SAN DIEGO -- Millions of charged particles from a solar storm hit the earth Thursday and similar storms are on the way.
“I would say the sun burped,” San Diego State University Astronomy Professor Dr. William Welsh said. “We are now approaching solar maximum which is the season where the sun is more active.”
Welsh said it is a significant cosmic event that is fairly common.
“The sun has a solar cycle. It has seasons and they last 11 years,” Welsh said. “These bursts of activity are storms on the sun.”
According to Welsh’s charts, the last time the sun was this active was back in 2000 and this is the second strongest flash in the past five years.
When rays hit the earth they’re pulled towards the north and south poles, which creates an intense Aurora Borealis.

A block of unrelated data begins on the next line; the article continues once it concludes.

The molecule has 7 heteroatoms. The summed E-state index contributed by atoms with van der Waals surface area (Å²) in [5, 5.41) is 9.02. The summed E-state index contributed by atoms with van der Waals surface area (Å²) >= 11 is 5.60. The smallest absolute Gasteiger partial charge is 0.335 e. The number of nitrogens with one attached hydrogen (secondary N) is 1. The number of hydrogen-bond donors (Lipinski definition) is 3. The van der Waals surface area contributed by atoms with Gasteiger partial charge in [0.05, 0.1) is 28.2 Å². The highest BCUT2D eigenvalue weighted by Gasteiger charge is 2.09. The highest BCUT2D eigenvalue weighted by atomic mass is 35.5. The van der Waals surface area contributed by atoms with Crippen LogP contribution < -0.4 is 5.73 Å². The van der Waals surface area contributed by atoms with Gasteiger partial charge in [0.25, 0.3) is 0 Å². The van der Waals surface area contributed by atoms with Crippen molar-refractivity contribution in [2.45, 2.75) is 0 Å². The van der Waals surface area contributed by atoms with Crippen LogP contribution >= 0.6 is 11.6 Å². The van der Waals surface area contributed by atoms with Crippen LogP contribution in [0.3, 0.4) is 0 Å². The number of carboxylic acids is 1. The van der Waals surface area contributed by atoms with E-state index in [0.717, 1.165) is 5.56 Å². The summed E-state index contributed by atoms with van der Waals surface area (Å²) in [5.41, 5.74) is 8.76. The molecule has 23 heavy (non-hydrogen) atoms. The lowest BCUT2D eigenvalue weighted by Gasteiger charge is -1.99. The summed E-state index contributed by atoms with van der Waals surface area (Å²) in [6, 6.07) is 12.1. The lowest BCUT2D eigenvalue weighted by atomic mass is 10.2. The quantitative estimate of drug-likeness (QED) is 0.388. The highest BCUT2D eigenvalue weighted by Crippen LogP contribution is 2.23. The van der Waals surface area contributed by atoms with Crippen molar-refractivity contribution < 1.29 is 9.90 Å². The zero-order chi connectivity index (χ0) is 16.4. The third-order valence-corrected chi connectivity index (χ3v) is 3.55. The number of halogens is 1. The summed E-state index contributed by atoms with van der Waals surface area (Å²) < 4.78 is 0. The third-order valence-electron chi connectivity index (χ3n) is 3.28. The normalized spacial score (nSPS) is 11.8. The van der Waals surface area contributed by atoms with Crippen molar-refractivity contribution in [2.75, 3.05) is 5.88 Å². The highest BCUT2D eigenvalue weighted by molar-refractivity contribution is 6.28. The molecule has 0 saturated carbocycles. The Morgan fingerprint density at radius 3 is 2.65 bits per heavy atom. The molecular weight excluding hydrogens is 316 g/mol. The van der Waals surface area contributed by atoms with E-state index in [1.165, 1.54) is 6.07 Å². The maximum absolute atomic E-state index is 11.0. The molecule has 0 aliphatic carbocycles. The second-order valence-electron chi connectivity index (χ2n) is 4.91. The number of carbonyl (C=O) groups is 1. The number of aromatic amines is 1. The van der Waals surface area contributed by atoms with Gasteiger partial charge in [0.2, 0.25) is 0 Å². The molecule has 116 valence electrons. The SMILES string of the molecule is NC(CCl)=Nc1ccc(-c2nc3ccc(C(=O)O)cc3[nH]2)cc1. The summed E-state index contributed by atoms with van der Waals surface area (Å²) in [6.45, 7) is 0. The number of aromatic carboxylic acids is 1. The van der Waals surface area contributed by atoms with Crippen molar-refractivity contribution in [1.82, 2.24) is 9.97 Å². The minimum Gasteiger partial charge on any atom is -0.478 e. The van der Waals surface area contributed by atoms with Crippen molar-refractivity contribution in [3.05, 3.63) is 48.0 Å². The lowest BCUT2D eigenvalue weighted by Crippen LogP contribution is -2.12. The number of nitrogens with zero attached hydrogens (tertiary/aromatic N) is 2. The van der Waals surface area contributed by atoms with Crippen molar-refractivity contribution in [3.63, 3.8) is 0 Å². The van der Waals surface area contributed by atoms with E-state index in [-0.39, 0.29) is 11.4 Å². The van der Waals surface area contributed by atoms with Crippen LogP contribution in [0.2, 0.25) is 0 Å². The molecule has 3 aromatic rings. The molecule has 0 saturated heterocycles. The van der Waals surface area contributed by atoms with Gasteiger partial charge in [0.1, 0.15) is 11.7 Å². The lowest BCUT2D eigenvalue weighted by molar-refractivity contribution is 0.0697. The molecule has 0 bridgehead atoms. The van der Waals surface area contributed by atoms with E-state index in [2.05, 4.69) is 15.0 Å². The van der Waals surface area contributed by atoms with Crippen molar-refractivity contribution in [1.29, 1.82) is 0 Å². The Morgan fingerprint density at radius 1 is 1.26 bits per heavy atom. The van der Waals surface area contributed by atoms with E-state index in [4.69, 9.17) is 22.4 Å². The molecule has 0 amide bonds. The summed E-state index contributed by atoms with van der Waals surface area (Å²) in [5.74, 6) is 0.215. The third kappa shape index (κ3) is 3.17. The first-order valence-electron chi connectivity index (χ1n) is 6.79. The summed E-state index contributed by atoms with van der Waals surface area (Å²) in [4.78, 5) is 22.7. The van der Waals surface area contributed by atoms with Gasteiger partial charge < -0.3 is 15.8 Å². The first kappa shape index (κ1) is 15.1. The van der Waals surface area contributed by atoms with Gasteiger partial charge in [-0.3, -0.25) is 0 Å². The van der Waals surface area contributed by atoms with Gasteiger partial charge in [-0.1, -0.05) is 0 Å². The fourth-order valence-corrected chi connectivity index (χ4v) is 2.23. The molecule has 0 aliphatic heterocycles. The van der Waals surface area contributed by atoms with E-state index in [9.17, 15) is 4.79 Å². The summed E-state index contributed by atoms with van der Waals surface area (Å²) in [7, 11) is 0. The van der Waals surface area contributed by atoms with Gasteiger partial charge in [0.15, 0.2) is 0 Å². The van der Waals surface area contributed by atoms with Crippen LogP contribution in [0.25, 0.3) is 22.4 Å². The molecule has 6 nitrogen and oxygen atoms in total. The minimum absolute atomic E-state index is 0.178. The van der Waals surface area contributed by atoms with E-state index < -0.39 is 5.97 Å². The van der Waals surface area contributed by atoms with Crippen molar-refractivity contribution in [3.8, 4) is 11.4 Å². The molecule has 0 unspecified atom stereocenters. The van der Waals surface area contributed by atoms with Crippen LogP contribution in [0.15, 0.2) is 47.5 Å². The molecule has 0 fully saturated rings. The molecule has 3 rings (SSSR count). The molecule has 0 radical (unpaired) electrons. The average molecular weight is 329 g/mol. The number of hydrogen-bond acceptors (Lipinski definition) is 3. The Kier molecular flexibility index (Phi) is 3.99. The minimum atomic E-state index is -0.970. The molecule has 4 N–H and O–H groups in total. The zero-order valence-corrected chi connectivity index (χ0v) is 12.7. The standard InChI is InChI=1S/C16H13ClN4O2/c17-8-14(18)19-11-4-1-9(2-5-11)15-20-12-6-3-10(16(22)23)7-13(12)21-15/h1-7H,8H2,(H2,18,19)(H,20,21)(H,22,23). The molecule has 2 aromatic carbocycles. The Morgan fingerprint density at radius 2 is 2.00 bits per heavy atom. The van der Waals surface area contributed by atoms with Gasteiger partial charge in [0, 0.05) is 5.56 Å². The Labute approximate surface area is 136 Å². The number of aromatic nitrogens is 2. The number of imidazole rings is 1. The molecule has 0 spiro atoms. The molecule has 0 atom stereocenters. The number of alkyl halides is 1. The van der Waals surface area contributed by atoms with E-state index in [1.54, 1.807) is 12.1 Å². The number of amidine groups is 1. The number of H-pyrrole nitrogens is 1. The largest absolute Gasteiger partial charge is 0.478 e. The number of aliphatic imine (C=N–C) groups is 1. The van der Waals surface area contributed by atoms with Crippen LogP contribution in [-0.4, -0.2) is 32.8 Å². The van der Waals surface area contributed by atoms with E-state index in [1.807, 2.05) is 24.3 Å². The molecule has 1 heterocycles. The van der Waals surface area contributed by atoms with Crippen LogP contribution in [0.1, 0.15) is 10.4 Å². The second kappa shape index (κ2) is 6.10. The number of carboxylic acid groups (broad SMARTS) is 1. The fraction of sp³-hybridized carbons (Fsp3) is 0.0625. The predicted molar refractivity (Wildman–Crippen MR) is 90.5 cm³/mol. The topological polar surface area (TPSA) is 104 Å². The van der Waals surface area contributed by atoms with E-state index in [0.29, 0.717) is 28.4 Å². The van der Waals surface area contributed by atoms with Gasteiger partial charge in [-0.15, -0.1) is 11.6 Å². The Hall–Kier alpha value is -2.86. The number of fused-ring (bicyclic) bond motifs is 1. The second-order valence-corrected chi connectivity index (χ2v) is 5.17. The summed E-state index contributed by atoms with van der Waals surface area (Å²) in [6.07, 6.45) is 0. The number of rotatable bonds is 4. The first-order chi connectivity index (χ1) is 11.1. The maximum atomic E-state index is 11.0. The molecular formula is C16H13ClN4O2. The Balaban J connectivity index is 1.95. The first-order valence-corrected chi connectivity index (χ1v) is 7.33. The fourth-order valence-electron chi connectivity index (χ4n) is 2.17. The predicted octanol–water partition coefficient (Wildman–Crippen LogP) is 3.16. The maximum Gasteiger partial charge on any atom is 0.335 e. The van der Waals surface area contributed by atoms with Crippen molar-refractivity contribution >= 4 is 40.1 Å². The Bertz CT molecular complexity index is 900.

The charged particles can cause serious damage. Welsh said they can throw off airplane navigation systems and fry GPS and cell phone satellites.
“In a worst case scenario, if a storm is particularly bad and the material from the sun hits the earth, it can cause blackouts and it can cause damage to satellites and electronic equipment,” Welsh said.